5 Steps to Help Brands Avoid Fake Allyship

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By Amber Chenevert, PhD, Group Director, Strategy & Marketplace Diversity at VMLY&R

Many brands are quite stunned at the moment. They thought they were following the diversity, equity, and inclusion handbook by following government guidelines, checking representation boxes and running their business and their marketing in a fair and equitable manner. They thought they were doing enough. Turns out, their efforts have barely scratched the surface. According to the VMLY&R Report American Awakening: Exploration of the Racial Justice Movement, people expect brands to lead by example both internally and externally. Internally, people expect brands to consider the moment and review their approach to hiring and business culture. Externally, brands are culture influencers. People expect brands to take a stand and give back to the communities where they do business.  The task may seem daunting to many marketers. What do you do? Where do you begin?

First, take a deep breath and remember your role. You’re not a therapist, you’re a marketer

We are brand storytellers and business partners. We are not therapists. We cannot be open vessels for dumping guilt. Be clear that you are not a stand-in for an anti-racist support group, anti-bias training, or some other in-depth therapy. While these sorts of services may be great resources for your clients, this is likely not your expertise. Protect your mental health, but be prepared to offer a list of appropriate partners.

Slow down and do a 360 brand values assessment. Only fools rush in

Now, here’s where you can shine! This is your expertise. Get in there and show them what you’ve got. Ask the following questions: Who does the brand want to be in the world? What are the brand’s core values, and do those values still hold up in the present moment? Help your brand partners to decide what they should keep, and what they should make clearer. What are the brand’s current business and marketing practices as it relates to hiring, suppliers, partners, investors, supply chain, location, pricing, and consumer segmentation? Ultimately, do the brand’s business and marketing practices serve as an expression of their values? According to the American Awakening report, the brands that make people feel understood to share their values and beliefs. And then, these brands take action.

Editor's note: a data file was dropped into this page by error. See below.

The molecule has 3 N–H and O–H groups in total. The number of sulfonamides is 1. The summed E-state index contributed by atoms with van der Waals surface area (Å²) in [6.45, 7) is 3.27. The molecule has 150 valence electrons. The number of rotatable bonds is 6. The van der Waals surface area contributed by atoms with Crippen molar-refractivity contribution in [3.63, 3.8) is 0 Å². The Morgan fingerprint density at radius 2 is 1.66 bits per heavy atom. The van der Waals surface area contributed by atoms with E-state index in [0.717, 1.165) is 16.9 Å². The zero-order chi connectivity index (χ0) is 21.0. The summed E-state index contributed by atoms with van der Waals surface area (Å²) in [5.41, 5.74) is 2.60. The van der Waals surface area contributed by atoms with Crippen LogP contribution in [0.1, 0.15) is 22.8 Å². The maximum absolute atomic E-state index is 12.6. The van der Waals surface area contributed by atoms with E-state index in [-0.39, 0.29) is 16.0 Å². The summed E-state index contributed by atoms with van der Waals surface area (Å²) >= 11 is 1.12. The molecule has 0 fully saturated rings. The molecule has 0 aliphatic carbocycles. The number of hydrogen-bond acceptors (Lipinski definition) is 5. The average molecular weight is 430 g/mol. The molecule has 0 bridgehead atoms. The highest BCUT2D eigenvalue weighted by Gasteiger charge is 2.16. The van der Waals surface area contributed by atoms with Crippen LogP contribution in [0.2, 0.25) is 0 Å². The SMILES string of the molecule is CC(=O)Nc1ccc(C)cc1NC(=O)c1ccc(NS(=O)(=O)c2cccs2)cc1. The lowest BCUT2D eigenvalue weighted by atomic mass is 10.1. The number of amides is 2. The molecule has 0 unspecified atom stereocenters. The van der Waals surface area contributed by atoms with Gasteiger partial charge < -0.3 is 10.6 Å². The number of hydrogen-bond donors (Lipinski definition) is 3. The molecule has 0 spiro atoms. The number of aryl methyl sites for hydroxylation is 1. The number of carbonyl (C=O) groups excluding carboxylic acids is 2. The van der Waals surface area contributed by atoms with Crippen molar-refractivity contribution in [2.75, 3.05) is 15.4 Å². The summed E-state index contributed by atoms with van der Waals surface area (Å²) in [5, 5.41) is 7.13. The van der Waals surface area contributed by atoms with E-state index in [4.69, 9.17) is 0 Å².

Close the gaps so you can practice what you preach

Now that you’ve completed your assessment, it’s time for brutal honesty. This process isn’t easy, but you have to face it head-on. Be prepared to hear inadequate reasons for “the way things are.” Be ready for resistance. However, remind your team that you’re identifying the gaps in order to build a plan to close them, not to judge them. Remind them that you’re there to help them work toward solutions – not be stalled by old excuses.

Execute a comms plan that plans for the worst and hopes for the best

No brand, no matter how benevolent, is above critique. Still, this is the time to stand on your flushed-out values without wavering. When you know who you are and what you stand for as a brand, then you’re ready to provide proof no matter the circumstances. It will be important for you to align with the appropriate communications team members on a short-term and long-term communication strategy that is aligned with the company’s values speaks to the moment and expresses relevant specifics to all stakeholders.

Go-to-market and keep showing up

The initial comms plan isn’t a silver bullet.  Real, lasting change takes a substantial commitment. It’s an investment in time and resources. But, in the end, your brand will be poised to engage new markets and find new opportunities for innovation. The United States will only grow more diverse, and the global marketplace is getting more connected by the day. Remind your team that doing the hard work now will prepare them for future success. They’ve got all the goods. They just need to commit.


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